Scrofula, as Webster 1913 implies, is now known to be a form of tuberculosis, namely, "tuberculous lymphadenitis." The name "scrofula" come from the Latin word scrofulae, for glandular swelling, and the word scrofa, which is a breeding sow. The disease was so named because it was thought to be similar to an ailment affecting pigs.


The disease has been known throughout history. In 400 B.C., Herodotus suggested that people with a scrofula-like disease be quarantined2. The node London Causes of Death in 1700 lists that eighty-three people died of "evil," noting that "this probably refers to a disease known as "the King's Evil" or as scrofula." The disease was known as "the King's Evil" as early as 496 A.D., as it was believed that it could be cured by "the royal touch." Kings often held ceremonies in which they would touch those afflicted with scrofula to cure them2. In Act IV, scene 3 of Shakespeare's Macbeth, Malcom explains the ceremony to Macduff:

'Tis call'd the evil:
A most miraculous work in this good king;
Which often, since my here-remain in England,
I have seen him do. How he solicits heaven,
Himself best knows: but strangely-visited people,
All swoln and ulcerous, pitiful to the eye,
The mere despair of surgery, he cures,
Hanging a golden stamp about their necks,
Put on with holy prayers: and 'tis spoken,
To the succeeding royalty he leaves
The healing benediction. With this virtue,
He hath a heavenly gift of prophecy,
And sundry blessings hang about his throne,
That speak him full of grace.
Infection and Symptoms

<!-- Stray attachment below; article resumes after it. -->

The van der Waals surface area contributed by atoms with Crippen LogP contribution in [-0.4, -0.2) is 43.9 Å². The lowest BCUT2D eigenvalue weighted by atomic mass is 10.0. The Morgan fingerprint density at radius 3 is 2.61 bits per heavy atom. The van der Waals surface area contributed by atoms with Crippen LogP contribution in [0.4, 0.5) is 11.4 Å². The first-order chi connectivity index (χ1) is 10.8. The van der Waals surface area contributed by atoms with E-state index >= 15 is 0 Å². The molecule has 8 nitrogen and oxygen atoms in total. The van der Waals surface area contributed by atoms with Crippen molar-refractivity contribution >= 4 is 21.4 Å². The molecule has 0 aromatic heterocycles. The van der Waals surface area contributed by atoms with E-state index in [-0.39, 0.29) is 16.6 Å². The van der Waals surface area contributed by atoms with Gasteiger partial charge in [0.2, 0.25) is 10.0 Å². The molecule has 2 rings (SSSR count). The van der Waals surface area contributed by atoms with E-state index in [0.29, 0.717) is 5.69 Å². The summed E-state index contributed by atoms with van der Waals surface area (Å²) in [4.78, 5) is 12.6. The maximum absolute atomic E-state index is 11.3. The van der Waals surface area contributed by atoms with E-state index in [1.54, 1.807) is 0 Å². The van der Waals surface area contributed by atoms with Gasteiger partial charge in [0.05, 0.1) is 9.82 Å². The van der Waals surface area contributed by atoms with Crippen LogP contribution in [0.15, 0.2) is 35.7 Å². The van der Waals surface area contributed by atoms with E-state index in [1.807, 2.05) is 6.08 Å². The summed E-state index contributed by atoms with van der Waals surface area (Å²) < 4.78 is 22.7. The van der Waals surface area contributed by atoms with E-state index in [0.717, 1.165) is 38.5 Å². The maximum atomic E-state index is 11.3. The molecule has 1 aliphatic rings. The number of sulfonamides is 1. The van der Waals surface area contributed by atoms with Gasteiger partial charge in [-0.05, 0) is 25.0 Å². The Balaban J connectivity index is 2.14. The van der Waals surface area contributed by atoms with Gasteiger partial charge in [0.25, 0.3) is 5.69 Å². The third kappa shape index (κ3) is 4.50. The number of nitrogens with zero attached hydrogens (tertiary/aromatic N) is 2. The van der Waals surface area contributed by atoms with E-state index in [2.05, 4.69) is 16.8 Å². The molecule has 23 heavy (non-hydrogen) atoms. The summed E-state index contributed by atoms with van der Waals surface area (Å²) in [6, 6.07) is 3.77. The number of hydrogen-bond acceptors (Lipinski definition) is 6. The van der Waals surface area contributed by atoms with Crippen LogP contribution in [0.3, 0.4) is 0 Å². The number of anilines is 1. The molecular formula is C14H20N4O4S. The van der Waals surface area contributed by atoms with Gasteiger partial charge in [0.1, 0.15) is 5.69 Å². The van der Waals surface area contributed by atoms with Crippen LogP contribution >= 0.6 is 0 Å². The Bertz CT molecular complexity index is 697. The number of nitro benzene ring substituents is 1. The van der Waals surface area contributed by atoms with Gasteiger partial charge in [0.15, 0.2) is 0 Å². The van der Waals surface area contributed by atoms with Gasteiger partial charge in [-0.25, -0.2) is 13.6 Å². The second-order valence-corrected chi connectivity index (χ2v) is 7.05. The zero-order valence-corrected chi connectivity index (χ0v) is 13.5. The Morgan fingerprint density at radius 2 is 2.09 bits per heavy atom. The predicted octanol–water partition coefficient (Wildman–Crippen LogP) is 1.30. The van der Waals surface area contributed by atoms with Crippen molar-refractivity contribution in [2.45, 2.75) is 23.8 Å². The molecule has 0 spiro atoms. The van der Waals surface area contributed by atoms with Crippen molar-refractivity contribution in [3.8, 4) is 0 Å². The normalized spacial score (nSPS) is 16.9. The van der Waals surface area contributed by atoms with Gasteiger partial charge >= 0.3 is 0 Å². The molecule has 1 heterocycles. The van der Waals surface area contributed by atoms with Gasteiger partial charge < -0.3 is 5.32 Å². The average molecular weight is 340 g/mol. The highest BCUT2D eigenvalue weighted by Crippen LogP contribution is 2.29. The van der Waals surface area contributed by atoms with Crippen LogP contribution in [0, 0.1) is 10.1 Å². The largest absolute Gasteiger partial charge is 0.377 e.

Scrofula is now known to be caused by a mycobacteria infection, probably caused by inhalation of Mycobacterium tuberculosis, or Mycobacterium scrofulaceum and Mycobacterium avium in children. The bacterial infection spreads, causing enlargements of the lymph nodes in the neck. If the infection is not treated the nodes may ulcerate, causing draining sores. Symptoms include painless swelling of lymph nodes in the neck, ulceration, enlarged lymph nodes elsewhere in the body, fevers, chills, sweats, and sometimes weight loss.


Treatment usually consists of several months of antibiotic treatment, often using several antibiotics to ensure that the bacterium does not become antibiotic-resistant. Surgery is only needed in cases where other treatment has not proved effective.

HIV Infection

HIV infection results in increased likelihood of developing scrofula. Otherwise, your chance of getting a tuberculosis infection in your lymph nodes is low, although it is much higher in developing countries.

Works Cited

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Scrof"u*la (?), n. [L. scrofulae, fr. scrofa a breeding sow, because swine were supposed to be subject to such a complaint, or by a fanciful comparison of the glandular swellings to little pigs; perhaps akin to Gr. an old sow: cf. F. scrofules. Cf. Scroyle.] Med.

A constitutional disease, generally hereditary, especially manifested by chronic enlargement and cheesy degeneration of the lymphatic glands, particularly those of the neck, and marked by a tendency to the development of chronic intractable inflammations of the skin, mucous membrane, bones, joints, and other parts, and by a diminution in the power of resistance to disease or injury and the capacity for recovery. Scrofula is now generally held to be tuberculous in character, and may develop into general or local tuberculosis (consumption).


© Webster 1913.

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